Crazy, kinetic and, in its own peculiar way, cool - there's been nothing quite like Earth Defence Force 2017 before or after its release, well over five years ago. It's everything a modern video game shouldn't be: unpolished, archaic and aggressively stupid. Yet it's also got all the qualities a video game should aspire to. Boisterous and fun, this is a game with a canny intellect ticking away behind its big dumb grin.
This is low-budget gaming at its best. Sandlot's over-the-top shooters started out in Japan under the Chikyuu Boueigun moniker as part of publisher D3's Simple series. This was the Japanese video game equivalent of the dime paperback or penny dreadful, in which cheap thrills came with a fittingly cheap price-tag.
Low budgets often translate to high spirits, and Sandlot's games share a little of the punky aesthetic of the cinema of Troma. These are games that feel like they've been turned around over three days in a disused back-lot while cast and crew work their way through countless six-packs of Pabst Blue Ribbon and bags of soapy weed. And they're all the better for it.
Earth Defence Force 2017 was the third in the series and the first to really take hold in the West. It's not hard to see why: at a time when the shooter was about to take a turn for the serious with the global melodrama of Call of Duty 4: Modern Warfare, Sandlot's wilful silliness was a refreshing alternative.
Earth Defence Force 2017 Portable is, as you may have already guessed, a straight-up port of the 2007 Xbox 360 original, and it's made the journey across to the Vita intact. The premise, then, is exactly the same: you're part of an improbable task force pitted against an improbable enemy, working through cardboard sets of Japanese cities that come cascading down under fire.
On the surface, it's certainly shabby. Textures are flat, whole buildings often teleport into view and enemies and allies alike are animated sparingly, dancing awkwardly in a comic bout of rigor mortis once fallen, or swarming majestically across skyscrapers before clipping rudely through them. Beneath all that, though, Earth Defence Force 2017 is deceptively smart.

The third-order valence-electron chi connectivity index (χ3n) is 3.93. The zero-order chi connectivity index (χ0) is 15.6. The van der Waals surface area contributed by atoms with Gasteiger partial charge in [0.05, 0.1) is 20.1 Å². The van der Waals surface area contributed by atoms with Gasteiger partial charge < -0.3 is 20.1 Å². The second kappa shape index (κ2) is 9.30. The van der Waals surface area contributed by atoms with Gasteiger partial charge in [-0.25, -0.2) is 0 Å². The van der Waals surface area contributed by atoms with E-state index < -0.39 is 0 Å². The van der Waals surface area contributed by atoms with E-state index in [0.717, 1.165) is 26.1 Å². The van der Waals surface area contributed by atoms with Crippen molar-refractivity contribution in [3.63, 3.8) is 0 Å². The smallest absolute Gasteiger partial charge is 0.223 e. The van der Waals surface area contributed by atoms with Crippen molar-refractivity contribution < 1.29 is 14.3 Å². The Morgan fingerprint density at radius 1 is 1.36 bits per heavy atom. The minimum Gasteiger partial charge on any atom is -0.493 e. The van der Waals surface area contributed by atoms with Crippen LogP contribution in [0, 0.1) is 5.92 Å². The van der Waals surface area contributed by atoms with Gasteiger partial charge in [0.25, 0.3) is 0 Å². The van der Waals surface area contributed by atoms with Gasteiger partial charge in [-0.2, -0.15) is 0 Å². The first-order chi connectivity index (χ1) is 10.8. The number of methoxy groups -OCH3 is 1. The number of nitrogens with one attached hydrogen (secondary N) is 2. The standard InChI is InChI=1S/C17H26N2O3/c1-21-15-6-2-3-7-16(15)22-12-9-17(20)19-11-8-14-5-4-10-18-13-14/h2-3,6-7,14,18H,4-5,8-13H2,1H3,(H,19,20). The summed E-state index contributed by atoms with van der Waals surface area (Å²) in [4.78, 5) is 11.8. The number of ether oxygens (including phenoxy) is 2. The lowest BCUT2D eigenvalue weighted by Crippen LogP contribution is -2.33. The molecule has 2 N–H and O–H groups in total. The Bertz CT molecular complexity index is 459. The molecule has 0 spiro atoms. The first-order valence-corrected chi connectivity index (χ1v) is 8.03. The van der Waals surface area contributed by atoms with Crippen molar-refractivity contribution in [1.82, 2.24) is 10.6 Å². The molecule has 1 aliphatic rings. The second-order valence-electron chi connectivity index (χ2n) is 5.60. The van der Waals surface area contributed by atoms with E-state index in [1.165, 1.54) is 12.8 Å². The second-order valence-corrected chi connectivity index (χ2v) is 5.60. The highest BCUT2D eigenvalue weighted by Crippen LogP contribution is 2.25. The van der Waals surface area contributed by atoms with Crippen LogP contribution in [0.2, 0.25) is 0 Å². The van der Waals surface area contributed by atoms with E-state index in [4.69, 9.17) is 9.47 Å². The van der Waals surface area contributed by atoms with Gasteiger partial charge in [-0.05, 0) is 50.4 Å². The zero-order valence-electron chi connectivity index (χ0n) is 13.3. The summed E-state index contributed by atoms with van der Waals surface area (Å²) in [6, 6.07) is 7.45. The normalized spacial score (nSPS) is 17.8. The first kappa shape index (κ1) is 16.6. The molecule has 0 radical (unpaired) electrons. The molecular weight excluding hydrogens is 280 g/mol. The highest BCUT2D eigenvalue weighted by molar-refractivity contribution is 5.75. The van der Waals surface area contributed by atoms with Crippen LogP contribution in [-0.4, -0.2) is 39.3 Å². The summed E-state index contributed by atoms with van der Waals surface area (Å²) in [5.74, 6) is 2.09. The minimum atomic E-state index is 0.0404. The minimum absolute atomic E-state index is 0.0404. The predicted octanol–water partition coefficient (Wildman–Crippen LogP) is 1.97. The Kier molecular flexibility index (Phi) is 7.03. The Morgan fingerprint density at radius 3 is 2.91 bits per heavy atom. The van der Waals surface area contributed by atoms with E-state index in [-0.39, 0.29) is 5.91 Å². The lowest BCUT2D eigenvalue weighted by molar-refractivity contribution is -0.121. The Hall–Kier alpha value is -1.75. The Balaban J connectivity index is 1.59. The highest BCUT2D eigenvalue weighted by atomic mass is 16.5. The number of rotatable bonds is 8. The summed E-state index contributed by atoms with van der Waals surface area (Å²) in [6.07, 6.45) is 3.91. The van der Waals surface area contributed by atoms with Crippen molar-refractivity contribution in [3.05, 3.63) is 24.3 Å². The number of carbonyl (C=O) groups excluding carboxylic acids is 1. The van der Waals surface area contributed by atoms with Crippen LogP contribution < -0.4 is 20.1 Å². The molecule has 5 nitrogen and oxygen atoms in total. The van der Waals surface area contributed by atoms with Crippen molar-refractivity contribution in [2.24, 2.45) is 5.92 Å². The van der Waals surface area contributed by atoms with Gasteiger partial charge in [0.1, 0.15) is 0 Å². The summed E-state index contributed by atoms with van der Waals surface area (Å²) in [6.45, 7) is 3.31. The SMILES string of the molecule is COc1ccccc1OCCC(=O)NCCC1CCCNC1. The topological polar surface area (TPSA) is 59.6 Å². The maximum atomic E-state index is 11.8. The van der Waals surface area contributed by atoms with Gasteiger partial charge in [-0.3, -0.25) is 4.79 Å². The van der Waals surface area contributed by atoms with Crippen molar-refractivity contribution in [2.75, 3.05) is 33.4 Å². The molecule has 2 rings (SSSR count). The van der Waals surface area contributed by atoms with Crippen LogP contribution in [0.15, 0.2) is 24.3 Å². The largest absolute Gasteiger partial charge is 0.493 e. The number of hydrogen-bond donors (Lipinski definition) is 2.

Essentially, it's a twin-stick shooter set in a 3D environment, serving up the slick chaos of Robotron with a pleasantly sloppy patina of slapstick. The shooting is crisp, the cannon fodder sharply defined and varied enough to make each arena battle distinct and entertaining. There are scuttling ants or bounding spiders, towering mechs or domineering sky cruisers: Earth Defence Force 2017's enemies are always imbued with a sense of the fantastical that's borrowed wholesale from '50s sci-fi pulp.
And so each level is a 10-minute slice of comedic crowd control and overstated action as whole cities are leveled and entire alien platoons wiped out by your pitifully puny avatar and, occasionally, a handful of useless AI companions who, when they aren't pumping lead into walls, provide a brilliantly inane line in background chatter. There's a little thread that runs through each of the 60 levels (a slight bump-up of the 53 offered in the original), with armour and weapon unlocks acquired through loot drops that, quite neatly, increase in effectiveness the higher difficulty you engage in.
Earth Defence Force 2017 boils down to shooting and looting then, ticking off the same primal urges as Borderlands 2 and doing so, in its own fashion, just as well. There's actually a fair amount in common between Sandlot and Gearbox's games, in outlook at least - although Borderlands' hick heart is an aesthetic choice backed up by expensive production values, whereas here it's more a result of circumstance. The shabbiness is genuine, and it's that much more lovable for it.
But there's a problem with Earth Defence Force 2017 Portable. It's not necessarily in the inevitable loss of split-screen co-op, an essential part of the drunken joy of the original (although that certainly smarts). That's been covered off by a selection of well-meaning local and online multiplayer modes, including a new versus mode - but it's all a little redundant since finding a Vita in the wild is about as likely as one of EDF's extra-terrestrial invasions coming crashing down in your hometown, and the online lobbies are all bare at present.
The biggest issue here, sadly, is the price. When this launched on Xbox 360, its faults could be excused not only by its big heart but also by its small price-tag: at £25, the original was a budget game in both outlook and its impact on your wallet. So why, well over five years later, is the Vita version being sold full-price at £34.99?
It's a misunderstanding of the game's cut-price appeal and a mistake that European publisher Namco Bandai will hopefully be quick to address. It's not enough, though, to detract from the rough-edged brilliance of Earth Defence Force 2017. A generation's passed in the time between the original's release and this portable port, and it still stands entirely on its own.